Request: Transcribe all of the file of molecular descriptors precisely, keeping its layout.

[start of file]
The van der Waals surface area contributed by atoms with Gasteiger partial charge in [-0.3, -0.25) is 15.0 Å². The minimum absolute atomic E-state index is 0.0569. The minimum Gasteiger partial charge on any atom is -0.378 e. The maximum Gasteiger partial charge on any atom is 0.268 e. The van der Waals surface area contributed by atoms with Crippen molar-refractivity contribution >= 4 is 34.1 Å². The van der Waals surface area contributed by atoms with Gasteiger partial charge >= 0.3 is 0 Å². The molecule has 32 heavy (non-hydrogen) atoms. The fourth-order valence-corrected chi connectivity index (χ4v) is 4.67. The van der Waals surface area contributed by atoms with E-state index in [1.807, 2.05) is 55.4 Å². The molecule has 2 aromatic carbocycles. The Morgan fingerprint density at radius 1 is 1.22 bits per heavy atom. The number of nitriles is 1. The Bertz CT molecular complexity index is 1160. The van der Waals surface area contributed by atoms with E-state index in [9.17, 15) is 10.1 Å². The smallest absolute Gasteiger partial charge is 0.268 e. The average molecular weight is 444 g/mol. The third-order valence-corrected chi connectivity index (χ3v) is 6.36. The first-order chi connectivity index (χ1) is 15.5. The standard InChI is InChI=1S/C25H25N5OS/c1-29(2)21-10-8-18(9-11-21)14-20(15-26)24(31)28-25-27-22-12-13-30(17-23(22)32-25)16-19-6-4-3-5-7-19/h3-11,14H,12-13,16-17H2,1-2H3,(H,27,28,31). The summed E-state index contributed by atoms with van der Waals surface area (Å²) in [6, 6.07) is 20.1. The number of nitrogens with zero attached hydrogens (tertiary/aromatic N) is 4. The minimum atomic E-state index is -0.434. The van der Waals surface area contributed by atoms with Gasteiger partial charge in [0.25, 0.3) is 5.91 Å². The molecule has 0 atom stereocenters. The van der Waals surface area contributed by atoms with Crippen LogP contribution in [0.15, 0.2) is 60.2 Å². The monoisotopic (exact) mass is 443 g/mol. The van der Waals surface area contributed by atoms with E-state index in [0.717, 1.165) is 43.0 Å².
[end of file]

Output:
The van der Waals surface area contributed by atoms with Gasteiger partial charge in [-0.3, -0.25) is 15.0 Å². The minimum absolute atomic E-state index is 0.0569. The minimum Gasteiger partial charge on any atom is -0.378 e. The maximum Gasteiger partial charge on any atom is 0.268 e. The van der Waals surface area contributed by atoms with Crippen molar-refractivity contribution >= 4 is 34.1 Å². The van der Waals surface area contributed by atoms with Gasteiger partial charge >= 0.3 is 0 Å². The molecule has 32 heavy (non-hydrogen) atoms. The fourth-order valence-corrected chi connectivity index (χ4v) is 4.67. The van der Waals surface area contributed by atoms with E-state index in [1.807, 2.05) is 55.4 Å². The molecule has 2 aromatic carbocycles. The Morgan fingerprint density at radius 1 is 1.22 bits per heavy atom. The number of nitriles is 1. The Bertz CT molecular complexity index is 1160. The van der Waals surface area contributed by atoms with E-state index in [9.17, 15) is 10.1 Å². The smallest absolute Gasteiger partial charge is 0.268 e. The average molecular weight is 444 g/mol. The third-order valence-corrected chi connectivity index (χ3v) is 6.36. The first-order chi connectivity index (χ1) is 15.5. The standard InChI is InChI=1S/C25H25N5OS/c1-29(2)21-10-8-18(9-11-21)14-20(15-26)24(31)28-25-27-22-12-13-30(17-23(22)32-25)16-19-6-4-3-5-7-19/h3-11,14H,12-13,16-17H2,1-2H3,(H,27,28,31). The summed E-state index contributed by atoms with van der Waals surface area (Å²) in [6, 6.07) is 20.1. The number of nitrogens with zero attached hydrogens (tertiary/aromatic N) is 4. The minimum atomic E-state index is -0.434. The van der Waals surface area contributed by atoms with Gasteiger partial charge in [0.25, 0.3) is 5.91 Å². The molecule has 0 atom stereocenters. The van der Waals surface area contributed by atoms with Crippen LogP contribution in [0.15, 0.2) is 60.2 Å². The monoisotopic (exact) mass is 443 g/mol. The van der Waals surface area contributed by atoms with E-state index in [0.717, 1.165) is 43.0 Å².